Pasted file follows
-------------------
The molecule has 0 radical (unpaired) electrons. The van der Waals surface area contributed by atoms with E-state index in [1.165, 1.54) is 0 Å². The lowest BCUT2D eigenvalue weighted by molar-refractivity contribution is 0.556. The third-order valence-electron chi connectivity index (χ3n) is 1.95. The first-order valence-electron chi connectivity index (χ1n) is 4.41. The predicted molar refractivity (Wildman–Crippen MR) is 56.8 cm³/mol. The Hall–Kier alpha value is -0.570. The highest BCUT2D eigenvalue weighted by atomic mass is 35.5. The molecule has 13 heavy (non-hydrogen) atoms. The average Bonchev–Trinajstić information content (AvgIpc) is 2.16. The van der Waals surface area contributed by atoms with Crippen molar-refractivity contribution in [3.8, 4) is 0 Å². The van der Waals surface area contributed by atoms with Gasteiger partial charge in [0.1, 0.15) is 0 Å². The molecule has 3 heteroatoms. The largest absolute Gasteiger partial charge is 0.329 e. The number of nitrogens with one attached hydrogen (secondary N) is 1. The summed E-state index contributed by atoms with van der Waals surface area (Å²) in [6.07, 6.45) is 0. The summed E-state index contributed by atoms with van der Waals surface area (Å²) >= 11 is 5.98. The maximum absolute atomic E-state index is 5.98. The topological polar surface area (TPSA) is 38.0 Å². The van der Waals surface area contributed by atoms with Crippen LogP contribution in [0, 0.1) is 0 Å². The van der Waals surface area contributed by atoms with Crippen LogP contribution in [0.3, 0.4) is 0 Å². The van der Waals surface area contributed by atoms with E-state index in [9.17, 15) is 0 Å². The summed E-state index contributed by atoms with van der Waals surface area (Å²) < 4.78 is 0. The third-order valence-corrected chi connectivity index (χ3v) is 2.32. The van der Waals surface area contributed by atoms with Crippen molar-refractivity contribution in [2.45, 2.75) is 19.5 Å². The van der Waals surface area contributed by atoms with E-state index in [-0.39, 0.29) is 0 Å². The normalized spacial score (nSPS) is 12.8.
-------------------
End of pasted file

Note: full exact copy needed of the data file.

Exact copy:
The molecule has 0 radical (unpaired) electrons. The van der Waals surface area contributed by atoms with E-state index in [1.165, 1.54) is 0 Å². The lowest BCUT2D eigenvalue weighted by molar-refractivity contribution is 0.556. The third-order valence-electron chi connectivity index (χ3n) is 1.95. The first-order valence-electron chi connectivity index (χ1n) is 4.41. The predicted molar refractivity (Wildman–Crippen MR) is 56.8 cm³/mol. The Hall–Kier alpha value is -0.570. The highest BCUT2D eigenvalue weighted by atomic mass is 35.5. The molecule has 13 heavy (non-hydrogen) atoms. The average Bonchev–Trinajstić information content (AvgIpc) is 2.16. The van der Waals surface area contributed by atoms with Crippen molar-refractivity contribution in [3.8, 4) is 0 Å². The van der Waals surface area contributed by atoms with Gasteiger partial charge in [0.1, 0.15) is 0 Å². The molecule has 3 heteroatoms. The largest absolute Gasteiger partial charge is 0.329 e. The number of nitrogens with one attached hydrogen (secondary N) is 1. The summed E-state index contributed by atoms with van der Waals surface area (Å²) in [6.07, 6.45) is 0. The summed E-state index contributed by atoms with van der Waals surface area (Å²) >= 11 is 5.98. The maximum absolute atomic E-state index is 5.98. The topological polar surface area (TPSA) is 38.0 Å². The van der Waals surface area contributed by atoms with Crippen LogP contribution in [0, 0.1) is 0 Å². The van der Waals surface area contributed by atoms with Crippen LogP contribution in [0.3, 0.4) is 0 Å². The van der Waals surface area contributed by atoms with E-state index in [9.17, 15) is 0 Å². The summed E-state index contributed by atoms with van der Waals surface area (Å²) < 4.78 is 0. The third-order valence-corrected chi connectivity index (χ3v) is 2.32. The van der Waals surface area contributed by atoms with Crippen molar-refractivity contribution in [2.45, 2.75) is 19.5 Å². The van der Waals surface area contributed by atoms with E-state index in [-0.39, 0.29) is 0 Å². The normalized spacial score (nSPS) is 12.8.